Post-Traumatic Stress Disorder
Post-Traumatic Stress Disorder
In his book, ‘post-traumatic stress disorder source book’, Schiraldi, Glenn identifies three major causes of post-traumatic stress disorder. These are, “intentional Human causes (the most difficult to recover from), unintentional Human causes and the acts of Nature (least complex and can be resolved quickly)” (Schiraldi, 2000: pg.4). The intentional human causes include those traumatic events that are intentionally caused or triggered by humans. These events include war, rape, physical torture, robbery with violence, use of bombs and explosions, killing someone, kidnapping and holding others hostage.
Unintentional human causes involve those traumatic events that occur accidentally. These include car accidents, plane crash, collapse of a building, fire and exposure to nuclear reactants. There are also post-traumatic stress disorders that are caused by events of nature. These natural catastrophes are always more severe and disastrous. It includes earthquakes, flood, drought, outbreak of certain diseases, hurricanes and occurrence of volcanic activities. Other cause that may trigger post-traumatic stress disorder involves the changes in the normal biochemical rate in the brain which results to a condition known as Neuroendocrinology.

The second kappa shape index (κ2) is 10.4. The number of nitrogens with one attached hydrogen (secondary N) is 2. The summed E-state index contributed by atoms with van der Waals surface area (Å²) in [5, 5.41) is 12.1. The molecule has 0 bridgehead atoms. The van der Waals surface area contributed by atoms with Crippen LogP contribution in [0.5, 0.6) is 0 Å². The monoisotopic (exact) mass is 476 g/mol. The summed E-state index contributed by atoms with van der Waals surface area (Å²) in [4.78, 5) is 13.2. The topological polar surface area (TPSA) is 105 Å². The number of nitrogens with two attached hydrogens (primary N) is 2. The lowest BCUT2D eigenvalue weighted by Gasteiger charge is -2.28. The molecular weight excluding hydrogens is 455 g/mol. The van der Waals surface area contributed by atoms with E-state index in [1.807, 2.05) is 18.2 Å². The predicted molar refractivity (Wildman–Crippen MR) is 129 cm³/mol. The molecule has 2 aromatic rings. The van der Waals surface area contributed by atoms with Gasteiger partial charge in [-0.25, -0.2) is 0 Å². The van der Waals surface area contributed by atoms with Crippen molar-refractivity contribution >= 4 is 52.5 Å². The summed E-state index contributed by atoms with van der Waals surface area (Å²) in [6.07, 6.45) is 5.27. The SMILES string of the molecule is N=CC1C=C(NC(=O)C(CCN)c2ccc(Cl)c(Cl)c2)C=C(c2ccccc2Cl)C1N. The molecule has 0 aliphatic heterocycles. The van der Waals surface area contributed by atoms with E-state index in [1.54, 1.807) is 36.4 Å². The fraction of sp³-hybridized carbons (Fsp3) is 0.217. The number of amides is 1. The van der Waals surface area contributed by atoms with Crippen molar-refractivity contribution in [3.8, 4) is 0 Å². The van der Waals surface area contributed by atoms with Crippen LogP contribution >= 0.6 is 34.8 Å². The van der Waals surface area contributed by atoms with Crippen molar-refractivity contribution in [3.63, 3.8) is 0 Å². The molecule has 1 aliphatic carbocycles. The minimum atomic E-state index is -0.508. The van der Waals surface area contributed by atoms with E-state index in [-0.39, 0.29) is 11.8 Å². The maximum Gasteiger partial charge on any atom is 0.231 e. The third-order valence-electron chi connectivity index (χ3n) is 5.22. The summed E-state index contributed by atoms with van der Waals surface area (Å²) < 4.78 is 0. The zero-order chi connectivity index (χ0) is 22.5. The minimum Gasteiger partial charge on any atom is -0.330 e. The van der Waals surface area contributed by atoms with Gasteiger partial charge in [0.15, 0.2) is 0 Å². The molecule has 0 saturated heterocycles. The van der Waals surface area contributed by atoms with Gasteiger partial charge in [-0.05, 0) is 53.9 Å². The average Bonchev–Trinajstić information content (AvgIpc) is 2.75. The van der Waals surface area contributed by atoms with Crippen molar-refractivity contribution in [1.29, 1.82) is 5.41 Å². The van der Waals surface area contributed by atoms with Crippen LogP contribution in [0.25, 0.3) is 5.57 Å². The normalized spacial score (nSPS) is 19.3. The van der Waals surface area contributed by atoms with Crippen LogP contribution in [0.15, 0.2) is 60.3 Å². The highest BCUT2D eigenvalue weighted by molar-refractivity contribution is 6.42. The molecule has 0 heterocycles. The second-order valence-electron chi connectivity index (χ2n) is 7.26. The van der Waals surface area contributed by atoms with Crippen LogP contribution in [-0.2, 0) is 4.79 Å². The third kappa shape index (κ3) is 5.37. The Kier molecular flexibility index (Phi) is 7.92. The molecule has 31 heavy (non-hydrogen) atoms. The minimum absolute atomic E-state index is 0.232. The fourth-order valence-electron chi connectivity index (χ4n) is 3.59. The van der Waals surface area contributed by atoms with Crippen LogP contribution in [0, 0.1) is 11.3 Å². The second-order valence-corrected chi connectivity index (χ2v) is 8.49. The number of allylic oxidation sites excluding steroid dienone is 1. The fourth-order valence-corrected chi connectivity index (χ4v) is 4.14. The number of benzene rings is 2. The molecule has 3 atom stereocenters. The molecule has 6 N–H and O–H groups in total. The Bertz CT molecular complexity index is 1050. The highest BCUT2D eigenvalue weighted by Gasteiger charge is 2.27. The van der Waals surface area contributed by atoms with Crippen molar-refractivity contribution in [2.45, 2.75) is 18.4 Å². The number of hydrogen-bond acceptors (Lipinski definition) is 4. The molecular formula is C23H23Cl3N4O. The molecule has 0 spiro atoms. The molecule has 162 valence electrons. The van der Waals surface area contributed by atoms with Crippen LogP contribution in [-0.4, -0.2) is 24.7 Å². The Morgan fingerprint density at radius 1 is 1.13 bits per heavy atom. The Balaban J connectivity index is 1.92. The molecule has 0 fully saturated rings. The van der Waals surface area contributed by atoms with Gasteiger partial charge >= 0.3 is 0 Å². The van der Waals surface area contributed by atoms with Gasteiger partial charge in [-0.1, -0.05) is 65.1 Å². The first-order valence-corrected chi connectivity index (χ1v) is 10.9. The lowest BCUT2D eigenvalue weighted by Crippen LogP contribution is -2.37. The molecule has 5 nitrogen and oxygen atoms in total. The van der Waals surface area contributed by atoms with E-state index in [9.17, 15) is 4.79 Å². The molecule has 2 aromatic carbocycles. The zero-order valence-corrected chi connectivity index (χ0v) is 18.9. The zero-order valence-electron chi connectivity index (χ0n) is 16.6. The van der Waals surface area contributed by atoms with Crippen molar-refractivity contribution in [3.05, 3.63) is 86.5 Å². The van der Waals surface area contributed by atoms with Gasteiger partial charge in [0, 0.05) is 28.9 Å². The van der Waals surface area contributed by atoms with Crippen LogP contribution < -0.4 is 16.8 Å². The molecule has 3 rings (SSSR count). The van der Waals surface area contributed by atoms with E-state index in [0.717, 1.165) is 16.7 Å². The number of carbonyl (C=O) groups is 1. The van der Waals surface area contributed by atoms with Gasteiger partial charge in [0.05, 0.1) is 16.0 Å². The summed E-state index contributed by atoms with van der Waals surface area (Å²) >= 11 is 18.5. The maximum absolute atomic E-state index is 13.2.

Apart from this condition, morphological changes in the brain have also been identified as another cause of post-traumatic stress disorder. Various studies have shown that the existence of amygdale in the brain usually result to the development of emotional flashbacks. These flashbacks are mainly those related to worry and horror. Genetics have also been identified as another cause leading to post-traumatic stress disorder. Various studies in genetics have shown that some characteristics that are possessed by a parent who is suffering from post-traumatic stress disorder are sometimes passed on to the children. These characteristics that are usually passed to the children include violence and aggressiveness.
Signs and symptoms:
The signs and symptoms of post-traumatic stress disorder usually manifest itself within three to four months following the trauma. In other cases, these symptoms might last for a year or even several years. The symptoms in most cases manifest in various ways as discussed below.
1) Recurring memories: Memories and experiences of the real traumatic event usually re-emerge in form of dreams, images and thoughts. The re-emergence of these memories is usually unexpected and the victim usually undergoes difficult moment since the memories are so hard to bear. Such memories in most cases inflict feelings of fear to the victim, anger and also guilt. In his book, Schiraldi Glenn provides an example to this scenario by stating that, “a survivor of a Russian prisoner-of –war camp often daydreams, absorbed in unpleasant memories and out of touch with his surroundings. A number of cues can trigger this re-experience, including thin soup, walking in the woods, Russian music, a harsh rebuke by a supervisor, or any unpleasant confrontation. Sometimes there is no apparent connection to the thoughts or feelings that are replayed,” (Schiraldi, 2000: pg 7).